Local Storm Related Rescues This Weekend by the Ventura County Sheriff's Aviation-Search and Rescue Unit

On 03/20/2011, at about 4:45 PM, the Ventura County Sheriff’s Office began receiving calls of overdue hikers in the Ventura County backcountry. It was quickly determined that many of these missing individuals were all associated with a professional hiking group - the “Los Padres Sierra Club.” The reporting parties said the club members had not returned from an overnight camping trip in the Los Padres National Forest. The number of missing club members was believed to be around 20 to 30 members.

As the information developed further, it was learned that this group of hikers set out into the forest on Saturday morning, 03/19/2011, in the face of the on-coming storm. The club then split into three separate groups, with each group being led by a Sierra Club “team leader” and each group hiking in a different area of the forest. The information as to exactly where these three groups planned to hike was limited. According to the reporting parties, their plan was to spend the night in the mountains and then hike out Sunday morning.

Through interviews with concerned family members, it was determined the three groups were likely in or around the Middle Matillija, Middle Lions Camp, and Potrero John areas of the Los Padres National Forest. All three of these areas can be accessed off of Hwy 33, above the City of Ojai. Sheriff’s personnel were also able to obtain vehicle information from the reporting parties, so Search and Rescue (SAR) resources were immediately deployed to the above-mentioned areas to try and locate the missing vehicles at the various campgrounds and/or trailheads that dot the area. A Sheriff’s helicopter was also dispatched to assist with the search, however the helicopter was unable to access the mountain areas due to the high winds, rain and poor visibility generated from the powerful storm system.

The Upper Ojai Mountain Rescue Team was able to locate several vehicles believed to belong to the Sierra Club hiking parties in the areas of Lion’s Camp and Potrero John. The SAR Team checked the immediate area around these locations, however they were unable to hike down the trails due to swollen and treacherous water crossings that had developed due to the heavy rains and large amount of storm run off. As a result, and due to safety concerns, the decision was made to suspend further rescue operations until the next morning.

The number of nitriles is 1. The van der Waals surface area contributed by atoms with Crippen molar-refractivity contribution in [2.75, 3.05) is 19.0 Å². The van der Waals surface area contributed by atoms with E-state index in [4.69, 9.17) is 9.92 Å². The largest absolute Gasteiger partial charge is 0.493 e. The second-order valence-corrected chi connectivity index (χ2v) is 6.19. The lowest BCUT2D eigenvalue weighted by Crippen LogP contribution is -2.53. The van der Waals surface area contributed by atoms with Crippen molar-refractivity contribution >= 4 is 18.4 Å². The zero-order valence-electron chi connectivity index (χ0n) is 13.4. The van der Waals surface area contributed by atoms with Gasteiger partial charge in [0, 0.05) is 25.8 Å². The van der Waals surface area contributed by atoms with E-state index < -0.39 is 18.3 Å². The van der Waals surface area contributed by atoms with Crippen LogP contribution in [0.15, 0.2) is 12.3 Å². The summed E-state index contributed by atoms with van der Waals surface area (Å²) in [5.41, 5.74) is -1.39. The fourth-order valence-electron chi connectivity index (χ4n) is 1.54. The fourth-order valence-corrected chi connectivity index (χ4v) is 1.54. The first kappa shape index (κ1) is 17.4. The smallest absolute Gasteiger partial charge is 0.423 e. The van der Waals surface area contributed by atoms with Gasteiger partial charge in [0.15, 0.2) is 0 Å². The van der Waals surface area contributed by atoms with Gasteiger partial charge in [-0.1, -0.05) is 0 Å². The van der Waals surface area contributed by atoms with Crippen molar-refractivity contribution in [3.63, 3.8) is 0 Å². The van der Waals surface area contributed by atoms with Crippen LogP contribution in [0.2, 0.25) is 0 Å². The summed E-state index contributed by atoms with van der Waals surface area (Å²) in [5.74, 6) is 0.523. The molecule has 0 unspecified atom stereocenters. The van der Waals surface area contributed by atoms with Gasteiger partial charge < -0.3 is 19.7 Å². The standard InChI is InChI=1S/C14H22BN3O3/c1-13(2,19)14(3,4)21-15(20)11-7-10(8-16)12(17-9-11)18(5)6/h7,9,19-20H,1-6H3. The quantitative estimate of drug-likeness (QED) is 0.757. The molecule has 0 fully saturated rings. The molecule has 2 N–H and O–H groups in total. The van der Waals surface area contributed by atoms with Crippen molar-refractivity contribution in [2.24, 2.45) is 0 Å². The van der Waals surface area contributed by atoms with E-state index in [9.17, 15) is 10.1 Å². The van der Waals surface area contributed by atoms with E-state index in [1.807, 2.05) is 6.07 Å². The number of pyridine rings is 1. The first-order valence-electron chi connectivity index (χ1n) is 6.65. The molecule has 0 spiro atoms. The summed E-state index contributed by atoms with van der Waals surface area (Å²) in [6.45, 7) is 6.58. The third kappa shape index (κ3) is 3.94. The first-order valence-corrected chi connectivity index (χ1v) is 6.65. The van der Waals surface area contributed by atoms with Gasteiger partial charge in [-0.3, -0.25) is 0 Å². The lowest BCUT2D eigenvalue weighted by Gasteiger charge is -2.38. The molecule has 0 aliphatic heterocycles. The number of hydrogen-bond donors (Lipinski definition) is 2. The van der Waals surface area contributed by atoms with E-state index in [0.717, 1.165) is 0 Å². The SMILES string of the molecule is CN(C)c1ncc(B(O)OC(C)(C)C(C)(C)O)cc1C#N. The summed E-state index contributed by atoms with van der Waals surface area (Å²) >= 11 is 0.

As the Ojai SAR Team was leaving the area, the SAR Team Captain (Bill Slaughter) noticed some lights coming from a ridge top. The area where the lights were coming from was on top of a steep cliff. Believing the lights to be associated with some of the missing Sierra Club hikers, a ground based search and rescue operation was immediately initiated. Members of the East Valley Mountain Rescue Team responded to assist the Ojai SAR Team with the rescue. SAR members were given assignments to try and access the area on foot. At about 11:00 PM, SAR members made contact with (4) four of the missing Sierra Club members – all of whom were in a very precarious situation. The four members explained that they had experienced heavy rains all night on Saturday night, so they set out first thing Sunday morning to try and make it out of the backcountry. As they tried to hike out, the four individuals found that they were no longer able to cross the water crossings, so they abandoned their tents and backpacks and attempted to scale a ridgeline to make it to Hwy 33. They soon became very tired and very cold.

The Ojai and East Valley SAR Teams had to rig safety lines across the water crossings, as well as a waterfall, and then secure each individual in a harness system in order to pull them safely across the dangerous water and steep terrain. All four Sierra Club members were suffering from exposure to the cold and were subsequently transported by ambulance to a local hospital. During the rescue efforts, one SAR member received minor injuries that required later treatment at a local Urgent Care facility. The rescue efforts to locate the remaining members of the Sierra Club were suspended to the following morning.